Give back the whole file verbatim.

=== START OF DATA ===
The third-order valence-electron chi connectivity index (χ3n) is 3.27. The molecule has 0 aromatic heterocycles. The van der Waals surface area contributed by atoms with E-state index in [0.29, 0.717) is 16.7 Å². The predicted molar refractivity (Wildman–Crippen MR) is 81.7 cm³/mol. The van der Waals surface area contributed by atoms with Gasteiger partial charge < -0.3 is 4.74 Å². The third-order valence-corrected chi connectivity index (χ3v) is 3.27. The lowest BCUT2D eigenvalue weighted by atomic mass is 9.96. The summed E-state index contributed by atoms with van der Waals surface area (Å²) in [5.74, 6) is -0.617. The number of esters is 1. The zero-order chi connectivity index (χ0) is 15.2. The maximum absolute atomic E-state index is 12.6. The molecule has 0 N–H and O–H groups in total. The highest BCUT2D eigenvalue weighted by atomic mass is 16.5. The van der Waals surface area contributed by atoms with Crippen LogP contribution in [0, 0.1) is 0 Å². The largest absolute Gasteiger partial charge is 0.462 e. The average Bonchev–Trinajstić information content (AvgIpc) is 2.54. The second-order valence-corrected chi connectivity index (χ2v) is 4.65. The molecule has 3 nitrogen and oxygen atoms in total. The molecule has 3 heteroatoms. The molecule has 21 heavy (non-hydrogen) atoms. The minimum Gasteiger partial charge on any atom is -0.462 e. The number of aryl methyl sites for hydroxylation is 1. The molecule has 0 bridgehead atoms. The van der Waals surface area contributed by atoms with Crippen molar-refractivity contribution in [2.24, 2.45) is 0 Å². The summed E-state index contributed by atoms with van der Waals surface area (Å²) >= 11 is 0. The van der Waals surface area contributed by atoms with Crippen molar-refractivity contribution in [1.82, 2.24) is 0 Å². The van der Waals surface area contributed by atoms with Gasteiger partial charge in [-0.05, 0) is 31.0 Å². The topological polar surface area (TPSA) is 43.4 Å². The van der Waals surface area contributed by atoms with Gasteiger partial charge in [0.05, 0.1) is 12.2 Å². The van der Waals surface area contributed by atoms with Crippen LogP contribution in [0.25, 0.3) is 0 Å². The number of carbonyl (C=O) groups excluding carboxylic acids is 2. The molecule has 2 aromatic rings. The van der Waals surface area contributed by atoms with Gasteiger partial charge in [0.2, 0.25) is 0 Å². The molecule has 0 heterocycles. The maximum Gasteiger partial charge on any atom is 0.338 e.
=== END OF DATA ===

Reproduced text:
The third-order valence-electron chi connectivity index (χ3n) is 3.27. The molecule has 0 aromatic heterocycles. The van der Waals surface area contributed by atoms with E-state index in [0.29, 0.717) is 16.7 Å². The predicted molar refractivity (Wildman–Crippen MR) is 81.7 cm³/mol. The van der Waals surface area contributed by atoms with Gasteiger partial charge < -0.3 is 4.74 Å². The third-order valence-corrected chi connectivity index (χ3v) is 3.27. The lowest BCUT2D eigenvalue weighted by atomic mass is 9.96. The summed E-state index contributed by atoms with van der Waals surface area (Å²) in [5.74, 6) is -0.617. The number of esters is 1. The zero-order chi connectivity index (χ0) is 15.2. The maximum absolute atomic E-state index is 12.6. The molecule has 0 N–H and O–H groups in total. The highest BCUT2D eigenvalue weighted by atomic mass is 16.5. The van der Waals surface area contributed by atoms with Crippen LogP contribution in [0, 0.1) is 0 Å². The largest absolute Gasteiger partial charge is 0.462 e. The average Bonchev–Trinajstić information content (AvgIpc) is 2.54. The second-order valence-corrected chi connectivity index (χ2v) is 4.65. The molecule has 3 nitrogen and oxygen atoms in total. The molecule has 3 heteroatoms. The molecule has 21 heavy (non-hydrogen) atoms. The minimum Gasteiger partial charge on any atom is -0.462 e. The number of aryl methyl sites for hydroxylation is 1. The molecule has 0 bridgehead atoms. The van der Waals surface area contributed by atoms with Crippen molar-refractivity contribution in [2.24, 2.45) is 0 Å². The summed E-state index contributed by atoms with van der Waals surface area (Å²) >= 11 is 0. The van der Waals surface area contributed by atoms with Crippen molar-refractivity contribution in [1.82, 2.24) is 0 Å². The van der Waals surface area contributed by atoms with Gasteiger partial charge in [-0.05, 0) is 31.0 Å². The topological polar surface area (TPSA) is 43.4 Å². The van der Waals surface area contributed by atoms with Gasteiger partial charge in [0.05, 0.1) is 12.2 Å². The van der Waals surface area contributed by atoms with Crippen LogP contribution in [0.25, 0.3) is 0 Å². The number of carbonyl (C=O) groups excluding carboxylic acids is 2. The molecule has 2 aromatic rings. The van der Waals surface area contributed by atoms with Gasteiger partial charge in [0.2, 0.25) is 0 Å². The molecule has 0 heterocycles. The maximum Gasteiger partial charge on any atom is 0.338 e.